7YYuD8nThere are certain moments in my life that have been etched in perfect clarity in my memory memory banks that were truly pivotal points in my life.

When I was in High School, I was privileged to represent the United States Territory of Guam in the National Junior Achievement Conference at Indiana University in Bloomington.   I joined 3,000 junior achievers from all over the country and its territories.

It was my first trip alone flying the thousands of miles from my island home. I was the delegate that traveled the farthest. I was only 17.

We were put together in groups of 50  and we roomed in the dormitories. School was not in session so housing was available.  We were put in some workshop sessions with our group and in other workshop sessions of our choice.  There also socials and fun activities.

Just to explain,  the Junior Achievement program was set up to  teach High School students ( at that time, it has been expanded into other age groups) to learn about business by allowing us to create companies;elect officers and management;develop, produce and market products or services. We also raised capital by selling  $1.00 stocks. Once completed, we wrote an annual report.

Businesses sponsored a J.A. business and provide adult mentors from their company.  These adults will donate their time in  the evening on a weekly basis by being with us and advising us while we ran our companies.

At the national conference, we were privileged  to to sit down with global and national business leaders in small groups to discuss several topics of commerce. They often  shared their personal journey. The President of the United States even flew in and addressed us. It was an inspiring experience.

Delegates had the opportunity to volunteer for committees that ran certain activities and functions at the conference. I decided to be part of the elections committee which ran the national junior achievement elections which decided the  national youth leaders for the coming year.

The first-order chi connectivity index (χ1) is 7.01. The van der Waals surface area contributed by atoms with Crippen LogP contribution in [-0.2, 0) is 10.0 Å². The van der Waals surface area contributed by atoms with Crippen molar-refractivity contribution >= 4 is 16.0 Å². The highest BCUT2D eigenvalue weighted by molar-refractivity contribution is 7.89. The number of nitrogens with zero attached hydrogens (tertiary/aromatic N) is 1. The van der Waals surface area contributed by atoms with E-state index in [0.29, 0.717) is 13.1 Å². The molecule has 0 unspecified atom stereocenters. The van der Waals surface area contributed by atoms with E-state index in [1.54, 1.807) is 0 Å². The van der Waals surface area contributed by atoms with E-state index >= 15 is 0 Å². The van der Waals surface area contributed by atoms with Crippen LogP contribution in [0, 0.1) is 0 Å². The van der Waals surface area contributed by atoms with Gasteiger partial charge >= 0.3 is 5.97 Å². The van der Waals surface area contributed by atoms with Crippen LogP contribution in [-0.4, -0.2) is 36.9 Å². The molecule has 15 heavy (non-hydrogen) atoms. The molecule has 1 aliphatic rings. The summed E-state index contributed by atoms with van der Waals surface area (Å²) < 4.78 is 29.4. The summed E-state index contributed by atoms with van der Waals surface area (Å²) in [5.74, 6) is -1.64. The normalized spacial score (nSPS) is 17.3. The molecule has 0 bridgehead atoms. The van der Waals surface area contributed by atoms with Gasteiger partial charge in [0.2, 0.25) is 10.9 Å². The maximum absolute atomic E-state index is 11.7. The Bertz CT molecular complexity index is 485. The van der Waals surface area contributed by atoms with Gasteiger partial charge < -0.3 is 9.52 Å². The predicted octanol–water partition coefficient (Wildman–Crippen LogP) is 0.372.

Our committee decided that a great way to promote voting was to to do these little skits between acts at the yearly Talent Show that everyone attended as part of the conference.  Our theme was centered on cereal commercial characters. I was selected to play Tony the Tiger.  

For those of you who don’t know , Tony the Tiger, was and is the brand symbol of Kellogg’s Frosted Flakes cereal.


I was terrified because I had never addressed a national group like this one.  I was a kid from a small island. I had no acting ability.

Of course, I got a lot of verbal support from the committee. Then I put on the outfit and was made up.  I looked like something between a native of Borneo and a bad Daktari parody of an animal.

My heart was pounding when I entered  the stage and went  directly to the center of it  with the spotlights blinding my view of the audience…but I heard the laughter and the volume increased in crescendo.

My heart sank but i was still resolved despite my nervousness.

I shouted out my line “Remember to Vote because ….It’s GREAAAAAATTTTT!” using my best Tony the Tiger impression with a slight island accent.

The laughter only became louder and I felt humiliated.

But then something happened… the laughter stopped and  applause took over.  I saw through the glare of the lights that the whole audience was on their feet.  I heard “We will vote, Tony!”  “We love you, Tony!”  “You’re great, Tony!”

That single act put a spotlight on me that lasted the whole conference. I was nicknamed the Tiger from Guam.  I made many friends and I was able to talk about my island and my Junior Achievement experiences to lots of groups.

I also had a fan club of girls who would just come up and kiss me on the cheek .  It became a thing to do.  This resulted in a date to the big gala with this beautiful girl from Puerto Rico. This will sound  funny to my friends now who know how different my life is now when it comes to women.

So I have to credit Tony the Tiger for teaching me to take risks and face my fears. He also  taught me that not all laughter was done for shaming. It was simply a precursor to a standing ovation.

I have remembered this lesson in my business dealings.

When we are out of our comfort zone and extend our self in a vulnerable way with strangers at a networking event or addressing potential clients or speaking in front of a group of your associates…don’t be afraid to take the risk. Because the results you will get for your business will be GRRREAATTT!




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